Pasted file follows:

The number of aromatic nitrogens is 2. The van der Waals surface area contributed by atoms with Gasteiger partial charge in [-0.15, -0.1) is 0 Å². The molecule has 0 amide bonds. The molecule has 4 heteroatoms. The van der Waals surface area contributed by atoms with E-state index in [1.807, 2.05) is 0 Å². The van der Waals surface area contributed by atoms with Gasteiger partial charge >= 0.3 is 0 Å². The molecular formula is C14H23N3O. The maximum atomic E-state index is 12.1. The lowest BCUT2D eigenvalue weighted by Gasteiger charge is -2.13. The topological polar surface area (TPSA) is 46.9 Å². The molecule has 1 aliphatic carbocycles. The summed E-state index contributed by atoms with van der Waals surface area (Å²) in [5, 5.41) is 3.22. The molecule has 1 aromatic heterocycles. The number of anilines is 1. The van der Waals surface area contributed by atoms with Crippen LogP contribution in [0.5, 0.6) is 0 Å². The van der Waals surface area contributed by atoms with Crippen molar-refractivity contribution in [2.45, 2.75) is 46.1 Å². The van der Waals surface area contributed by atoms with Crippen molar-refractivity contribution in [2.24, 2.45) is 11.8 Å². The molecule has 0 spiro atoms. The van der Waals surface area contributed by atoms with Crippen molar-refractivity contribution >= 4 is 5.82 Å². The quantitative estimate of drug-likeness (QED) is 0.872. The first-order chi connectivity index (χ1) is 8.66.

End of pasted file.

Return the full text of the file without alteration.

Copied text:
The number of aromatic nitrogens is 2. The van der Waals surface area contributed by atoms with Gasteiger partial charge in [-0.15, -0.1) is 0 Å². The molecule has 0 amide bonds. The molecule has 4 heteroatoms. The van der Waals surface area contributed by atoms with E-state index in [1.807, 2.05) is 0 Å². The van der Waals surface area contributed by atoms with Gasteiger partial charge >= 0.3 is 0 Å². The molecular formula is C14H23N3O. The maximum atomic E-state index is 12.1. The lowest BCUT2D eigenvalue weighted by Gasteiger charge is -2.13. The topological polar surface area (TPSA) is 46.9 Å². The molecule has 1 aliphatic carbocycles. The summed E-state index contributed by atoms with van der Waals surface area (Å²) in [5, 5.41) is 3.22. The molecule has 1 aromatic heterocycles. The number of anilines is 1. The van der Waals surface area contributed by atoms with Crippen LogP contribution in [0.5, 0.6) is 0 Å². The van der Waals surface area contributed by atoms with Crippen molar-refractivity contribution in [2.45, 2.75) is 46.1 Å². The van der Waals surface area contributed by atoms with Crippen molar-refractivity contribution in [2.24, 2.45) is 11.8 Å². The molecule has 0 spiro atoms. The van der Waals surface area contributed by atoms with Crippen molar-refractivity contribution >= 4 is 5.82 Å². The quantitative estimate of drug-likeness (QED) is 0.872. The first-order chi connectivity index (χ1) is 8.66.